Adi Talwar

The East River Promenade on a mid February weekend afternoon. Community members and the de Blasio administration are wrestling over how to shore up coastal defenses in the area.

Almost seven years have passed since Hurricane Sandy left its mark in the city. Neighborhoods like the East Village and Lower East Side were severely impacted by flooded streets and loss of electric power. Beyond the loss of life and the price of rebuilding, the storm also delivered a warning about what the city can expect as sea levels rise.

A study conducted by several American institutions suggested rising sea levels makes the city vulnerable to floods that will happen every five years after the year 2030.

Flooding can be damaging to the city’s infrastructure and economy, which is why the city and federal resources are currently being hauled together to protect the city through two flood protection initiatives – the East Side Coastal Resiliency Project and the U.S. Army Corps of Engineers’ New York and New Jersey Harbor Tributaries Study.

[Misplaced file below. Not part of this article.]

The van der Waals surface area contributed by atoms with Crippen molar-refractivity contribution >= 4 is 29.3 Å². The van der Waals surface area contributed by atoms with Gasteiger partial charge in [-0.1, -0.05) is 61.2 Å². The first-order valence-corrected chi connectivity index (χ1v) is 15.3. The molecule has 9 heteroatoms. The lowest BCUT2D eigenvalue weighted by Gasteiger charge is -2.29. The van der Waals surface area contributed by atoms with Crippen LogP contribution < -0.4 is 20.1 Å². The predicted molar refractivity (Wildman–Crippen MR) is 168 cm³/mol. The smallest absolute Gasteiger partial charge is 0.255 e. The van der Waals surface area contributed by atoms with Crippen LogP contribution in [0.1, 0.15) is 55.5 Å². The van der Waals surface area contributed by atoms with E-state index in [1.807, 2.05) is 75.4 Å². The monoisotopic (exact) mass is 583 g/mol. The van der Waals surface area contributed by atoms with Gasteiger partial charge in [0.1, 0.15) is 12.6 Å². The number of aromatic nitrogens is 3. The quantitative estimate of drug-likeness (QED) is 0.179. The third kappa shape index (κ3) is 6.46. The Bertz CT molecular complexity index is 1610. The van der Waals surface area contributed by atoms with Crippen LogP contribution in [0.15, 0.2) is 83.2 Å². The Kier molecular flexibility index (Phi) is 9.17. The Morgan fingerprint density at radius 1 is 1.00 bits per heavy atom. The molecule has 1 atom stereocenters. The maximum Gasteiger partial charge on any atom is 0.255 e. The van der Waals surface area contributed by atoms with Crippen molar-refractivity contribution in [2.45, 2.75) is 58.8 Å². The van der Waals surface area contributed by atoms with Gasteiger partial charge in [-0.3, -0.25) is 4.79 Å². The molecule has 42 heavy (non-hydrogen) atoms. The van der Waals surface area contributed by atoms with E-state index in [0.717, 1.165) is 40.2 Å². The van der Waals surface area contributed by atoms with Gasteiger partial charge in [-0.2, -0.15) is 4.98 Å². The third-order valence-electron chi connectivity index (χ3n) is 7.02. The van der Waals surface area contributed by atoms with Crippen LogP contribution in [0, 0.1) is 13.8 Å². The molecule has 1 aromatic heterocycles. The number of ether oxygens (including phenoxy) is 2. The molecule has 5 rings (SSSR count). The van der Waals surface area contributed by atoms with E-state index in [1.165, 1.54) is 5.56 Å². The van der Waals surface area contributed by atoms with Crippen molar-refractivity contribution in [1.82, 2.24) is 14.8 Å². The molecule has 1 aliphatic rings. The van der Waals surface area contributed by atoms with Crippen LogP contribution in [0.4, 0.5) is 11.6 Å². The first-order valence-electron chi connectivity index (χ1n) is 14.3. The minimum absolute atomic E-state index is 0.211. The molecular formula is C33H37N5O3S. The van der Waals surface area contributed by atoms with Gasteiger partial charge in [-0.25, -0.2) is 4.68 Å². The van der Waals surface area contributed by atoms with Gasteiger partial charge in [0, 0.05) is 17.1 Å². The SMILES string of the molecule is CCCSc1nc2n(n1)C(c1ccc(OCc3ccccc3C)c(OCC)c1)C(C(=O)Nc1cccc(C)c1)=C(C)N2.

As these initiatives start to come to fruition, skepticism continues to surround the projects over funding and their capability to protect New York City’s vulnerable coastal communities.

The East Side Coastal Resiliency Project (ESCR)

In 2014, the U.S. Department of Housing and Urban Development’s Rebuild by Design competition awarded the city $335 million to fund the first phase of a flood protection initiative in Lower Manhattan, called the Big U, which involves rebuilding the East River Park. The city provided an additional $425 million to the project, bringing the cost of total funding to $760 million.